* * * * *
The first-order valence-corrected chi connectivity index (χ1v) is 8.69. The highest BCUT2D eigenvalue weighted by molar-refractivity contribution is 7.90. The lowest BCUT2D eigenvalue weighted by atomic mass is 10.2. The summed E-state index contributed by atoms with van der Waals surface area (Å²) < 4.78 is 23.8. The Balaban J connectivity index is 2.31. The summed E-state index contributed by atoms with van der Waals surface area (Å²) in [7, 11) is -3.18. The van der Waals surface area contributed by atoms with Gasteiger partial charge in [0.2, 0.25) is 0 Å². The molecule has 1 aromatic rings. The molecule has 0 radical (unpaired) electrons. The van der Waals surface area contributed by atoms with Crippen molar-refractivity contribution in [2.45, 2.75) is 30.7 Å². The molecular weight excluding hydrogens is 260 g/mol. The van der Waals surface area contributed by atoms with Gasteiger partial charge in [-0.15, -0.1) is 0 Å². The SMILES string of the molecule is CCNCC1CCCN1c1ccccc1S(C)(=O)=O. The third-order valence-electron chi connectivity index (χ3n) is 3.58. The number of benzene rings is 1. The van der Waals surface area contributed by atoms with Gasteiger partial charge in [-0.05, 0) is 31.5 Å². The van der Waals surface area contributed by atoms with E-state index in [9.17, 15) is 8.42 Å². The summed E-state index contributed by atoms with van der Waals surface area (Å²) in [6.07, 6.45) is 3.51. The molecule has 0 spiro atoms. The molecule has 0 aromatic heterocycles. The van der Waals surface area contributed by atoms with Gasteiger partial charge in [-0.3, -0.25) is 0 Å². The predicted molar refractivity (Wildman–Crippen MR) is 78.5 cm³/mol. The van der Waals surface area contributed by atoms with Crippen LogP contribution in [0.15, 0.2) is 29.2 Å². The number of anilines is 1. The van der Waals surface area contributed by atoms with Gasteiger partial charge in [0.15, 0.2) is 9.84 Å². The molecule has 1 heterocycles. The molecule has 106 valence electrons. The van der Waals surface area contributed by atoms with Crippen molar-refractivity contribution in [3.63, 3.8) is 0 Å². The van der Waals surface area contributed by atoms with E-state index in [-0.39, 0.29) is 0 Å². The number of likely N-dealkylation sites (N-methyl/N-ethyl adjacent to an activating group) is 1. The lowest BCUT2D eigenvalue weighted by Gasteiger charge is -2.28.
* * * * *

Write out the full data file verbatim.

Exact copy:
The first-order valence-corrected chi connectivity index (χ1v) is 8.69. The highest BCUT2D eigenvalue weighted by molar-refractivity contribution is 7.90. The lowest BCUT2D eigenvalue weighted by atomic mass is 10.2. The summed E-state index contributed by atoms with van der Waals surface area (Å²) < 4.78 is 23.8. The Balaban J connectivity index is 2.31. The summed E-state index contributed by atoms with van der Waals surface area (Å²) in [7, 11) is -3.18. The van der Waals surface area contributed by atoms with Gasteiger partial charge in [0.2, 0.25) is 0 Å². The molecule has 1 aromatic rings. The molecule has 0 radical (unpaired) electrons. The van der Waals surface area contributed by atoms with Crippen molar-refractivity contribution in [2.45, 2.75) is 30.7 Å². The molecular weight excluding hydrogens is 260 g/mol. The van der Waals surface area contributed by atoms with Gasteiger partial charge in [-0.15, -0.1) is 0 Å². The SMILES string of the molecule is CCNCC1CCCN1c1ccccc1S(C)(=O)=O. The third-order valence-electron chi connectivity index (χ3n) is 3.58. The number of benzene rings is 1. The van der Waals surface area contributed by atoms with Gasteiger partial charge in [-0.05, 0) is 31.5 Å². The van der Waals surface area contributed by atoms with E-state index in [9.17, 15) is 8.42 Å². The summed E-state index contributed by atoms with van der Waals surface area (Å²) in [6.07, 6.45) is 3.51. The molecule has 0 spiro atoms. The molecule has 0 aromatic heterocycles. The van der Waals surface area contributed by atoms with Gasteiger partial charge in [-0.3, -0.25) is 0 Å². The predicted molar refractivity (Wildman–Crippen MR) is 78.5 cm³/mol. The van der Waals surface area contributed by atoms with Crippen LogP contribution in [0.15, 0.2) is 29.2 Å². The number of anilines is 1. The van der Waals surface area contributed by atoms with Gasteiger partial charge in [0.15, 0.2) is 9.84 Å². The molecule has 1 heterocycles. The molecule has 106 valence electrons. The van der Waals surface area contributed by atoms with Crippen molar-refractivity contribution in [3.63, 3.8) is 0 Å². The van der Waals surface area contributed by atoms with E-state index in [-0.39, 0.29) is 0 Å². The number of likely N-dealkylation sites (N-methyl/N-ethyl adjacent to an activating group) is 1. The lowest BCUT2D eigenvalue weighted by Gasteiger charge is -2.28.